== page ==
pthread_mutex_lock(&sema.mut)
  # sees sema.locked == 0
  sema.locked = 1
  pthread_mutex_unlock(&sema.mut)

  # free(sema)
  pthread_mutex_destroy(&sema.mut)
  pthread_cond_destroy (&sema.lock_released)
  free(sema)


  # ...
  e.g. malloc() which returns memory where sema was

                                              ...
                      # OS scheduler returns control to T2
                      # sema.release() continues
                      #
                      # BUT sema was already freed and writing to anywhere
                      # inside sema block CORRUPTS MEMORY. In particular if
                      # _another_ python-level lock was allocated where sema
                      # block was, writing into the memory can have effect on
                      # further synchronization correctness and in particular
                      # lead to deadlock on lock that was next allocated.
                                              pthread_cond_signal(&sema.lock_released)

Note that T2.pthread_cond_signal(&sema.lock_released) CORRUPTS MEMORY as it
is called when sema memory was already freed and is potentially
reallocated for another object.

The fix is to move pthread_cond_signal to be done under corresponding mutex:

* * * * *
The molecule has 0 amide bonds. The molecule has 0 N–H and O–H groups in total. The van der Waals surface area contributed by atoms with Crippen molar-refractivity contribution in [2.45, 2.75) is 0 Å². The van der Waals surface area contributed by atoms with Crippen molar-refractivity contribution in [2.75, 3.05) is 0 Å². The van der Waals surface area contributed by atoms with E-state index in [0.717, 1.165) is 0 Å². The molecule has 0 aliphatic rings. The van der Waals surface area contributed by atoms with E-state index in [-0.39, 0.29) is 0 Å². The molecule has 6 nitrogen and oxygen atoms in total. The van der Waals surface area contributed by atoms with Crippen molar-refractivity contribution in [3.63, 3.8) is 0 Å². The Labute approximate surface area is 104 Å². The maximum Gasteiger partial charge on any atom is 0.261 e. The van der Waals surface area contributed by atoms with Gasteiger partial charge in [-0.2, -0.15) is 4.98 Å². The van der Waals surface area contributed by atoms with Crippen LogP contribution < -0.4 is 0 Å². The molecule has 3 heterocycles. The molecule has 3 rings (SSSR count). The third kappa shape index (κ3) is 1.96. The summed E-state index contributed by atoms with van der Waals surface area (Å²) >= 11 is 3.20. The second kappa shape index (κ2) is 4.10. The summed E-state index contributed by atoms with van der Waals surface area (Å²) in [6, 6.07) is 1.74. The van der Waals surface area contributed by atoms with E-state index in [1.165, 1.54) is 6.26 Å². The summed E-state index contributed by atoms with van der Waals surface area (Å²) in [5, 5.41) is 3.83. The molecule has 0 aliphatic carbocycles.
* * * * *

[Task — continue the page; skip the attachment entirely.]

# sema.release()
  pthread_mutex_lock(&sema.mut)
  sema.locked = 0
  pthread_cond_signal(&sema.lock_released)
  pthread_mutex_unlock(&sema.mut)

by cherry-picking commit 187aa545165d ("Signal condition variables with the
mutex held. Destroy condition variables before their mutexes").


Bug history

The bug was there since 1994 - since at least [1]. It was discussed in 2001
with original code author[2], but the code was still considered to be
race-free. In 2010 the place where pthread_cond_signal should be - before or
after pthread_mutex_unlock - was discussed with the rationale to avoid
threads bouncing[3,4,5], and in 2012 pthread_cond_signal was moved to be
called from under mutex, but only for CPython3[6,7].

In 2019 the bug was (re-)discovered while testing Pygolang[8] on macOS with
CPython2 and PyPy2 and PyPy3.

[1] https://github.com/python/cpython/commit/2c8cb9f3d240
[2] https://bugs.python.org/issue433625
[3] https://bugs.python.org/issue8299#msg103224
[4] https://bugs.python.org/issue8410#msg103313
[5] https://bugs.python.org/issue8411#msg113301
[6] https://bugs.python.org/issue15038#msg163187
[7] https://github.com/python/cpython/commit/187aa545165d
[8] https://pypi.org/project/pygolang
History
Date User Action Args
2019-09-11 11:17:33navytuxsetrecipients: + navytux, gvanrossum, tim.peters, loewis, arigo, rhettinger, terry.reedy, beazley, paul.moore, shihao, ronaldoussoren, pitrou, scoder, kristjan.jonsson, vstinner, techtonik, jyasskin, tim.golden, benjamin.peterson, ned.deily, r.david.murray, brian.curtin, flox, dabeaz, torsten, ysj.ray, python-dev, sbt
2019-09-11 11:17:33navytuxsetmessageid: <1568200653.3.0.865964137512.issue38106@roundup.psfhosted.org>
2019-09-11 11:17:33navytuxlinkissue38106 messages
2019-09-11 11:17:31navytuxcreate